Old School Psychology

Make Failure Fun


Many of you have heard me talk about B.F. Skinner because I am very open to his style of coaching: Create a successful environment that does a lot of the work and let the coach fill in the gaps but let the creature explore their landscape openly without simply giving it instructions but actually allowing the creature to explore on their own terms. We do have to go back about 100 years before Skinner however to an earlier researcher that really gave Skinner and behaviouralists their platform.

Edward Thorndike was a well known psychologist that created the "Law of Effect” which simply says that when training an animal you simply make the animal feel good after a specific behaviour and it increases the chance that the animal will do it again.

What does this have to do with coaching gymnastics? Everything.

Remember, all athletes are animals at the end of the day, including the coaches so by remembering this simple Law a coach will not focus on the results of the behaviour, they will focus on the feeling that athlete has once the behaviour has been done.


It is very easy for a coach to get consumed by results in the here-and-now and forget about the long term results that can be achieved by not thinking about today’s results. From my experiences from doing many coaching clinics, coaches will tend to think that by highlighting the athlete’s successful skills compared to the non-successful skills, an athlete will get more motivated. Yes, highlighting successful skills and asking the athlete to remember those great moments does help but in reality, an athlete is going to fail more then they succeed.

Day to day an athlete will spend more time learning skills and falling down than they will completing skills perfectly. There is always a new skill to learn so to only use the relatively smaller number of successful moments is really missing what Thorndike was talking about.

If you want an athlete to stay the course and not quit, the coach really needs to find a way to make failure fun. Coaches can do this a few ways:

Root For The Athlete: When I coach I will simply use my personality to have the athlete understand that I want them to get the skill. You have to have the athlete believe that you truly are invested in their pathway, not in their end result. You have to look like you are anticipating the skill. If they do not get it you say things that indicate they are getting closer. They have to really see the emotion in what you are saying so they feel you REALLY are on their side, not just standing there with arms folded critiquing the end result, which is far too common. Remember, kids are more emotional so they need to see more emotion than what an older coach may think is appropriate. Show them how much you care as if you were a kid with your friends. This covers up the failed skills with friendship which is more powerful at the end of the day.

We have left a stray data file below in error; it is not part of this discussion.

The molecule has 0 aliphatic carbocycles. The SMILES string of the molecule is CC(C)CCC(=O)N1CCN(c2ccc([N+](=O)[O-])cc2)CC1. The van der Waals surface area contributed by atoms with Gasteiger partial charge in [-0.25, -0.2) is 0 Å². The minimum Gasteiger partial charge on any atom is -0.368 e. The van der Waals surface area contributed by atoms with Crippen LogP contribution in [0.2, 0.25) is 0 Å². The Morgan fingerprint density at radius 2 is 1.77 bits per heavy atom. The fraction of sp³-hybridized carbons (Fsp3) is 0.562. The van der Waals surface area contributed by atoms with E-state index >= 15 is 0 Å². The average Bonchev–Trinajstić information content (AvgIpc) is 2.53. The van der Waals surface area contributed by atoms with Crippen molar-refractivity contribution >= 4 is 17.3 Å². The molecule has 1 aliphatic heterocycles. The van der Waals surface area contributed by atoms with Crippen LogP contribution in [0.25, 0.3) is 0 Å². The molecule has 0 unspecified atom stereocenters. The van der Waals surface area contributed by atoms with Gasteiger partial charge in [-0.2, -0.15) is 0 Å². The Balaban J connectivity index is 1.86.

“Yes, oh my gosh, that was right there!”

“Ahhhhh man, so close, try again, try again”

Make A Fail Compilation: People love to laugh at funny wipeouts and by making light out of a failed attempt you can simply help keep the positive emotions turned on compared to reinforcing “failed attempt=BAD” You can’t just make a video of every single fail but using this technique to lighten the mood when appropriate really helps along with the other techniques to overall keep the atmosphere happy despite the results.

Put Failure Into Perspective: Failure is often seen as a bad thing, but in reality it is a necessary evil, the other side of the coin, or the actual process of learning itself. Highlight failed attempts as good by simply making that mantra in your gym. Too many coaches stick to the “Failure=Bad” schema but in reality by making the athlete simply understand they have to fail to succeed, you can slowly change your athlete’s perspective about failure and they will learn to work with it and even will get energized by it if they think its just part of life. Muscles can’t be built without tearing down the muscle as you do it. Athletes will have to tear down their old self and allow a new stronger self to be made in incremental steps over time. Have a real conversation about that reality to help put failure into perspective and have the athletes understand, failure is actually a sign of improvement.

Reinforce The Rotational Pathway: When an athlete understands that all skills are really easy and the only thing to learn is “whats next along my rotational pathway” then ‘bumps in the road’ are not the concern. They will constantly be focused on the long term pathway they are traveling along and not as focused on the day to day failures. This is why we teach a rotational pathway mentality to our athletes compared to skill-by-skill reinforcement. Devalue the skill-by-skill failures in the athlete’s mind by keeping their focus as much as possible on the BIG PICTURE and keep reinforcing them that the bumps along the road are all part of it and not bad.

In summary, the coaches and the management all decide the culture of the facility. If there is a culture that is focused on failure automatically being interpreted as bad then that gym club is not utilizing what Thorndike was discussing in his original papers that were published over 100 years ago.

Keep your athletes involved in the sport by shifting the way they see failure. Everyone is a failure most of the time and that’s why we highlight the few instances where we actually accomplish something worthwhile. By finding creative ways to show the positive side of failure over time you can keep athletes on their rotational pathway even longer.


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